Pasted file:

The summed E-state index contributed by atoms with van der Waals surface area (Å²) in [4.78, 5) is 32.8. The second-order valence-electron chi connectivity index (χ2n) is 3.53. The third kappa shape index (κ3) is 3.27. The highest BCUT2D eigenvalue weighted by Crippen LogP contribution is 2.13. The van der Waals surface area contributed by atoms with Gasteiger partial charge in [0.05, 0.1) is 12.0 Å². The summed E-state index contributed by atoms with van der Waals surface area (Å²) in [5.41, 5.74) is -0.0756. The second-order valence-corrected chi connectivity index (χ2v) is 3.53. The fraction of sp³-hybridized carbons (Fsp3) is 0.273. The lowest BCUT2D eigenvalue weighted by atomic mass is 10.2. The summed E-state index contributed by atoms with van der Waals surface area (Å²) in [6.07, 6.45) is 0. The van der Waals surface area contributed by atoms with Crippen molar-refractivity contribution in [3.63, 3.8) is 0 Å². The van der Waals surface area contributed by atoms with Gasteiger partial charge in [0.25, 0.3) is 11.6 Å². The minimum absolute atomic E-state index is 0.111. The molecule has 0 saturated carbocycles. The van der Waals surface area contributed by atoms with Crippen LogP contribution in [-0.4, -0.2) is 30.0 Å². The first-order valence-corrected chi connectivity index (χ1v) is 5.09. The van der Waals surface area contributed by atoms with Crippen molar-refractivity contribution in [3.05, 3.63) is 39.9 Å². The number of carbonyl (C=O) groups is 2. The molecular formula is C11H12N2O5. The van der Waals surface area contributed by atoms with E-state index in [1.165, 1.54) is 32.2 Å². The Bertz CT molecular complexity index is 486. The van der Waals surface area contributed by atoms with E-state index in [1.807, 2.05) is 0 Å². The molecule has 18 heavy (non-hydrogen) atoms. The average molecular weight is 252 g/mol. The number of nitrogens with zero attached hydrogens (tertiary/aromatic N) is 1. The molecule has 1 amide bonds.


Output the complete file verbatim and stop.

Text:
The summed E-state index contributed by atoms with van der Waals surface area (Å²) in [4.78, 5) is 32.8. The second-order valence-electron chi connectivity index (χ2n) is 3.53. The third kappa shape index (κ3) is 3.27. The highest BCUT2D eigenvalue weighted by Crippen LogP contribution is 2.13. The van der Waals surface area contributed by atoms with Gasteiger partial charge in [0.05, 0.1) is 12.0 Å². The summed E-state index contributed by atoms with van der Waals surface area (Å²) in [5.41, 5.74) is -0.0756. The second-order valence-corrected chi connectivity index (χ2v) is 3.53. The fraction of sp³-hybridized carbons (Fsp3) is 0.273. The lowest BCUT2D eigenvalue weighted by atomic mass is 10.2. The summed E-state index contributed by atoms with van der Waals surface area (Å²) in [6.07, 6.45) is 0. The van der Waals surface area contributed by atoms with Crippen molar-refractivity contribution in [3.63, 3.8) is 0 Å². The van der Waals surface area contributed by atoms with Gasteiger partial charge in [0.25, 0.3) is 11.6 Å². The minimum absolute atomic E-state index is 0.111. The molecule has 0 saturated carbocycles. The van der Waals surface area contributed by atoms with Crippen LogP contribution in [-0.4, -0.2) is 30.0 Å². The first-order valence-corrected chi connectivity index (χ1v) is 5.09. The van der Waals surface area contributed by atoms with Crippen molar-refractivity contribution in [3.05, 3.63) is 39.9 Å². The number of carbonyl (C=O) groups is 2. The molecular formula is C11H12N2O5. The van der Waals surface area contributed by atoms with E-state index in [1.165, 1.54) is 32.2 Å². The Bertz CT molecular complexity index is 486. The van der Waals surface area contributed by atoms with E-state index in [1.807, 2.05) is 0 Å². The molecule has 18 heavy (non-hydrogen) atoms. The average molecular weight is 252 g/mol. The number of nitrogens with zero attached hydrogens (tertiary/aromatic N) is 1. The molecule has 1 amide bonds.